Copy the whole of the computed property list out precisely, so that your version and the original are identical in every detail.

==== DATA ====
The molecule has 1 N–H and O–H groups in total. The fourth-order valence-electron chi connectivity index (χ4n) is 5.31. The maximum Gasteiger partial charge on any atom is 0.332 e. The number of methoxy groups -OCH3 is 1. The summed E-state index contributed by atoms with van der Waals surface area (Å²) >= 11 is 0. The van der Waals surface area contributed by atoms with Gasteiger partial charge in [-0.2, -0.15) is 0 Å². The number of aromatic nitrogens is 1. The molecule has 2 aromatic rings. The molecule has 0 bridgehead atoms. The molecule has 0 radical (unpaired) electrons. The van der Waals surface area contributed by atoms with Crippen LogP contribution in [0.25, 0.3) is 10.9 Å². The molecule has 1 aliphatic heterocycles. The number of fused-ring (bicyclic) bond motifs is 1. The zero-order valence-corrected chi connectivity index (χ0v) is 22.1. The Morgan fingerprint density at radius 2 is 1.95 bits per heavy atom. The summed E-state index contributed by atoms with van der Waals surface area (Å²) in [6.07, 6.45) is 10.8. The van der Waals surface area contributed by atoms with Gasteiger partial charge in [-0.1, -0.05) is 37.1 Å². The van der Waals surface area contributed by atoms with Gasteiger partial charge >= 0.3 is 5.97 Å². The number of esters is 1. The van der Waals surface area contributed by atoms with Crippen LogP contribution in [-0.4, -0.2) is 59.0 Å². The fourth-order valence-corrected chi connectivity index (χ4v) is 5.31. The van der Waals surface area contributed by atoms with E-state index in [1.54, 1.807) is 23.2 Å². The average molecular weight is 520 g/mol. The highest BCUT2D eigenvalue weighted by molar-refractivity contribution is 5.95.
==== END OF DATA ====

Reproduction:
The molecule has 1 N–H and O–H groups in total. The fourth-order valence-electron chi connectivity index (χ4n) is 5.31. The maximum Gasteiger partial charge on any atom is 0.332 e. The number of methoxy groups -OCH3 is 1. The summed E-state index contributed by atoms with van der Waals surface area (Å²) >= 11 is 0. The van der Waals surface area contributed by atoms with Gasteiger partial charge in [-0.2, -0.15) is 0 Å². The number of aromatic nitrogens is 1. The molecule has 2 aromatic rings. The molecule has 0 bridgehead atoms. The molecule has 0 radical (unpaired) electrons. The van der Waals surface area contributed by atoms with Crippen LogP contribution in [0.25, 0.3) is 10.9 Å². The molecule has 1 aliphatic heterocycles. The number of fused-ring (bicyclic) bond motifs is 1. The zero-order valence-corrected chi connectivity index (χ0v) is 22.1. The Morgan fingerprint density at radius 2 is 1.95 bits per heavy atom. The summed E-state index contributed by atoms with van der Waals surface area (Å²) in [6.07, 6.45) is 10.8. The van der Waals surface area contributed by atoms with Gasteiger partial charge in [-0.1, -0.05) is 37.1 Å². The van der Waals surface area contributed by atoms with Gasteiger partial charge >= 0.3 is 5.97 Å². The number of esters is 1. The van der Waals surface area contributed by atoms with Crippen LogP contribution in [-0.4, -0.2) is 59.0 Å². The fourth-order valence-corrected chi connectivity index (χ4v) is 5.31. The van der Waals surface area contributed by atoms with E-state index in [1.54, 1.807) is 23.2 Å². The average molecular weight is 520 g/mol. The highest BCUT2D eigenvalue weighted by molar-refractivity contribution is 5.95.